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Which is the Better Buy?: Old vs. New Homes

When you watch HGTV’s “Fixer Upper,” do you marvel at all the history and charm of older homes that come through in the end? Or do you wonder why anyone would go to such trouble when they could just buy new?

Your reaction could tell you a lot about what kind of home buyer you are. But what it doesn’t tell you is whether that impulse will translate into a good financial decision. There are many factors to consider when buying a home, but few are as important as the age of the house you choose.

Today, we’re going to discuss which is the better buy: an old or a new home. First, let’s start with the basics.


What is Considered a New Home?

In general, “new” is a relative term. A teenager’s “new car” may be a family hand-me-down. A person’s “new iPhone” could be unused, but still be several generations old. For our purposes in real estate, a “new home” is a newly completed construction that has not yet had any inhabitants. It’s shiny and fresh, and it’s ready for its first buyer to start building its history. On the flip side, we’re calling “existing” or resale houses old homes.


Which do Buyers Prefer: New or Old Homes?

You may already know which type of home you prefer. But are you in the majority?

A 2018 study by the NAHB Economics and Housing Policy Group examines buyer preferences across generations. In general, Millennials (born 1980–1996) have shown a clear, upwardly trending preference for a new home offered from a builder, and they finished significantly higher than other generations at the time of this study. On the other hand, older, experienced buyers are significantly more likely to want a custom home built on an owned lot.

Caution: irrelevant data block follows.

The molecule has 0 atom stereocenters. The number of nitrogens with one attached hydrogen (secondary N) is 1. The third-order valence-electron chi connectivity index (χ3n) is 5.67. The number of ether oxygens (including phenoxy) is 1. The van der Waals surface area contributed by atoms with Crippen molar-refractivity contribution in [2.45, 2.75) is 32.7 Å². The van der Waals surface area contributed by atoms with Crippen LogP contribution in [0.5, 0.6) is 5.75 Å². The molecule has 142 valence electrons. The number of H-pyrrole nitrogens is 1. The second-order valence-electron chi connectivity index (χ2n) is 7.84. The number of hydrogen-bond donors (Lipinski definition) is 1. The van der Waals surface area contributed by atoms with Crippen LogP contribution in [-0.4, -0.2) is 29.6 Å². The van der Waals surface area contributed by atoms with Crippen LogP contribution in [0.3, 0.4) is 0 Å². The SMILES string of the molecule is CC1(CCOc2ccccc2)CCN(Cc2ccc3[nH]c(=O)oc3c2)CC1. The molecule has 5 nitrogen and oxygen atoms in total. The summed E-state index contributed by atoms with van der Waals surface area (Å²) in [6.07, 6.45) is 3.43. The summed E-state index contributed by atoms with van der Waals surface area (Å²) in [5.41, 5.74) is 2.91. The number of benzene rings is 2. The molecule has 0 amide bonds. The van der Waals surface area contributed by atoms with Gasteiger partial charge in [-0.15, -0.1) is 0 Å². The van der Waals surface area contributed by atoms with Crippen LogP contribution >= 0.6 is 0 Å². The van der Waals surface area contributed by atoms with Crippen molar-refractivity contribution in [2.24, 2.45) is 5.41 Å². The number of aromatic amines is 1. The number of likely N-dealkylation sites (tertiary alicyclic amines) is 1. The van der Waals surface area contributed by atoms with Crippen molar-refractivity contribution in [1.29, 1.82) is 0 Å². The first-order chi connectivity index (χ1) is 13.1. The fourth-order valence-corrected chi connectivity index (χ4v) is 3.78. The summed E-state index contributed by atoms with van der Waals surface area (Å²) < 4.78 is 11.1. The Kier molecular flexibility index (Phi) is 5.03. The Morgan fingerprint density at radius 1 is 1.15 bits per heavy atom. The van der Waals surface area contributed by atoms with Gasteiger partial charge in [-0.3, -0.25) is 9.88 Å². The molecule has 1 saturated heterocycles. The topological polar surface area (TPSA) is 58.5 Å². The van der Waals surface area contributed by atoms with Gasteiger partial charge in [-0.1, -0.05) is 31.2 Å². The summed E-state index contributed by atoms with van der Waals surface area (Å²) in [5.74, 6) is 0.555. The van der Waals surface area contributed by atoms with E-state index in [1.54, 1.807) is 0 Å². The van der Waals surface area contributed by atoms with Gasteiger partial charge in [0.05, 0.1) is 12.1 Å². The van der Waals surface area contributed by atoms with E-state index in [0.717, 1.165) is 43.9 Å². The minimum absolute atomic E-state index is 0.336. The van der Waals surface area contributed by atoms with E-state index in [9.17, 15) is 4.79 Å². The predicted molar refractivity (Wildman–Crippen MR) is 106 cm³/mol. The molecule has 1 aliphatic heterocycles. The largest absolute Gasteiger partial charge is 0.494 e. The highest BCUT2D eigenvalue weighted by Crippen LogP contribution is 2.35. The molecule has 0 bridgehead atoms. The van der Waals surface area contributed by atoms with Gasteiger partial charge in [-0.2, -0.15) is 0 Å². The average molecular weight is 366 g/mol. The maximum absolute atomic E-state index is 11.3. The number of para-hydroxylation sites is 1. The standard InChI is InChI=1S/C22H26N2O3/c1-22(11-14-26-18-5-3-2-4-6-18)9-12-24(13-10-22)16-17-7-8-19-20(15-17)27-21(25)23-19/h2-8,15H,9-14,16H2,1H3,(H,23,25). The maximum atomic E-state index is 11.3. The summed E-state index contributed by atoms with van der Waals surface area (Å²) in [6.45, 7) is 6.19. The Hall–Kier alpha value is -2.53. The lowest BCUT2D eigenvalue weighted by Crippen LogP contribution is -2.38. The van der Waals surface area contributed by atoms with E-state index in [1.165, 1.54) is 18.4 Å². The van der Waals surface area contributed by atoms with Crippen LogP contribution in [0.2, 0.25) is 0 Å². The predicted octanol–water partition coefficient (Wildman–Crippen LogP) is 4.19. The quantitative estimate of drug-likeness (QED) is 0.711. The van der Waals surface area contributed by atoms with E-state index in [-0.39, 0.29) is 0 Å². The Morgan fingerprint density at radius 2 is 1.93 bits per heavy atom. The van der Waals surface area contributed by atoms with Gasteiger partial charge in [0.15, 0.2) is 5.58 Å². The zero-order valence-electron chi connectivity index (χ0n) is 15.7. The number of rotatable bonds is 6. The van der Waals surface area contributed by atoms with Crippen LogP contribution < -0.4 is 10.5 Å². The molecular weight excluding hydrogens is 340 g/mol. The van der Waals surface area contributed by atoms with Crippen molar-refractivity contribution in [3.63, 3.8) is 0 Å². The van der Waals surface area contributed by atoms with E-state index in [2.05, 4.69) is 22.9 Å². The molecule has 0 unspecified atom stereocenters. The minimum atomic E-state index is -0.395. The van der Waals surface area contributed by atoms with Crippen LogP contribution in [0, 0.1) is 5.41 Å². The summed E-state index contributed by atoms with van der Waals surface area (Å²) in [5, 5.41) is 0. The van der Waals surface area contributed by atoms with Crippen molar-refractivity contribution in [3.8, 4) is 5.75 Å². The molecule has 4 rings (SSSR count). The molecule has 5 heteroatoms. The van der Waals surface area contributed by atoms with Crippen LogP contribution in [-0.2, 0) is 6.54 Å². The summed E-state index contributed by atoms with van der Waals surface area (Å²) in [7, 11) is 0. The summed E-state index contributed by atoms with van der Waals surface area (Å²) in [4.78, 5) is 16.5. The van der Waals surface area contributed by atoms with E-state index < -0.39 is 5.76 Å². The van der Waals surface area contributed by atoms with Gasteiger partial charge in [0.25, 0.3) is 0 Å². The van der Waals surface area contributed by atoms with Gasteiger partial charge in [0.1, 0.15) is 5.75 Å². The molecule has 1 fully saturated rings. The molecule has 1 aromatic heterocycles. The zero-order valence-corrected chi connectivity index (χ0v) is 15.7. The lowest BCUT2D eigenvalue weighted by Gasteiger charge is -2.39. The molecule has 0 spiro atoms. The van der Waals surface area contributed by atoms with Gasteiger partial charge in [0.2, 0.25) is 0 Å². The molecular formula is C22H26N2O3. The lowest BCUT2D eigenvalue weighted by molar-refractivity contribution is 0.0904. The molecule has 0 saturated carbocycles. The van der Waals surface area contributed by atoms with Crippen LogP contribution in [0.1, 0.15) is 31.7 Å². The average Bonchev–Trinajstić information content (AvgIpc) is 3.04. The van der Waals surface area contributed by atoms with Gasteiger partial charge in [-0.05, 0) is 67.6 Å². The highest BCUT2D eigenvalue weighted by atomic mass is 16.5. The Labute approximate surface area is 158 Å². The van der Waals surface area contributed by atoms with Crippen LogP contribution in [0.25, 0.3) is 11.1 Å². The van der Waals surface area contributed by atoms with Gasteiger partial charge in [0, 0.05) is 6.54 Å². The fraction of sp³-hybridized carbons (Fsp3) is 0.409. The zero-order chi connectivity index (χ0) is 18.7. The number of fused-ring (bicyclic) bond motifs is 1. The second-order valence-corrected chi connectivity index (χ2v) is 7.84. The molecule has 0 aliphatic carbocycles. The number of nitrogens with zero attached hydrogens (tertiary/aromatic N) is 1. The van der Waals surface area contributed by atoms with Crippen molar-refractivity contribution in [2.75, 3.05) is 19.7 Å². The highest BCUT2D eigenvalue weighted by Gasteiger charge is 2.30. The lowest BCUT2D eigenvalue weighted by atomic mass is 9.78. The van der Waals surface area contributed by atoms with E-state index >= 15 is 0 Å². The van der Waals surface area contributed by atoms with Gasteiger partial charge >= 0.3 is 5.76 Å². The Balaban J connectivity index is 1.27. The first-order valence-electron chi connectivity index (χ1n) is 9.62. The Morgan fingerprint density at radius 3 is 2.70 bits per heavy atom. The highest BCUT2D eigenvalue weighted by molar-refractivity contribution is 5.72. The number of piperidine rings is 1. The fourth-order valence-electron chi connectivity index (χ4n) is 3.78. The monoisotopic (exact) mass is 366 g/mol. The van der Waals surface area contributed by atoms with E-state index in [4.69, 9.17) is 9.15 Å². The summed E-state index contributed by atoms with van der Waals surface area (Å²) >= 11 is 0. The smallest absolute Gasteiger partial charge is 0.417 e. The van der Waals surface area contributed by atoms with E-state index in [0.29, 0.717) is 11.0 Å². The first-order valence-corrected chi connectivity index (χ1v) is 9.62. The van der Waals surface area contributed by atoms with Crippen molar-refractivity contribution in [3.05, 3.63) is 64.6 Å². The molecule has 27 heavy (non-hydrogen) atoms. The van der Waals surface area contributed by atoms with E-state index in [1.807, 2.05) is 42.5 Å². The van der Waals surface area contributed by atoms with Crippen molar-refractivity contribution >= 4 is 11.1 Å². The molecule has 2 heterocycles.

However, when it comes to buying existing homes, there is no significant change in preference across generations. According to this report:

While this indicates shifting preferences for Millennials, it is still important to realize that the market for housing is heavily tilted towards existing homes, which is almost five times bigger than the market for new homes, according to data from the U.S. Census Bureau and the National Association of Realtors.


Which is the Better Buy: New or Old Homes?

Depending on your needs and preferences, there are just as many reasons to choose an old home as a new home. Here are a few key points to consider, and how the age of your home could impact each one.

Affordability and Size

As the cost of construction has increased, so have the cost of new homes. Brand new homes will usually cost more and be placed on smaller lots, closer to neighbors. However, while they may be more affordable up front, older homes often need a little TLC. Depending on the scope of updates needed, from fixtures and plumbing to roofs and siding, older homes could end up costing more in the long run. However, older homes tend to be on larger lots and offer more privacy. So if outdoor entertaining is a priority, an older home may be the way to go.

Home Care and Maintenance

With new construction, all of the primary work is done for you. When you move in, you don’t have to lift a finger, a paint brush, or a hammer if you don’t want to. What’s more, you shouldn’t need to anticipate any major repairs or upgrades for some time. With new appliances, plumbing, heating, and air, you should be able to live worry-free for at least a few years. And since the new home was built with the latest building plans, designs, and materials, you can be sure their systems already meet today’s codes and standards. A builder’s warranty would offer even more protection.

On the other hand, did you know that 25% of new homes will suffer some type of structural distress? Older homes have weathered a fair number of storms already and have proven their worth. If you’re handy around the house and enjoy a good DIY project, it could be worth it to you to buy an older house with a proven foundation and renovate room by room to your own standards. If you have the space and the time, transforming an older home into your private haven could be a major attraction.

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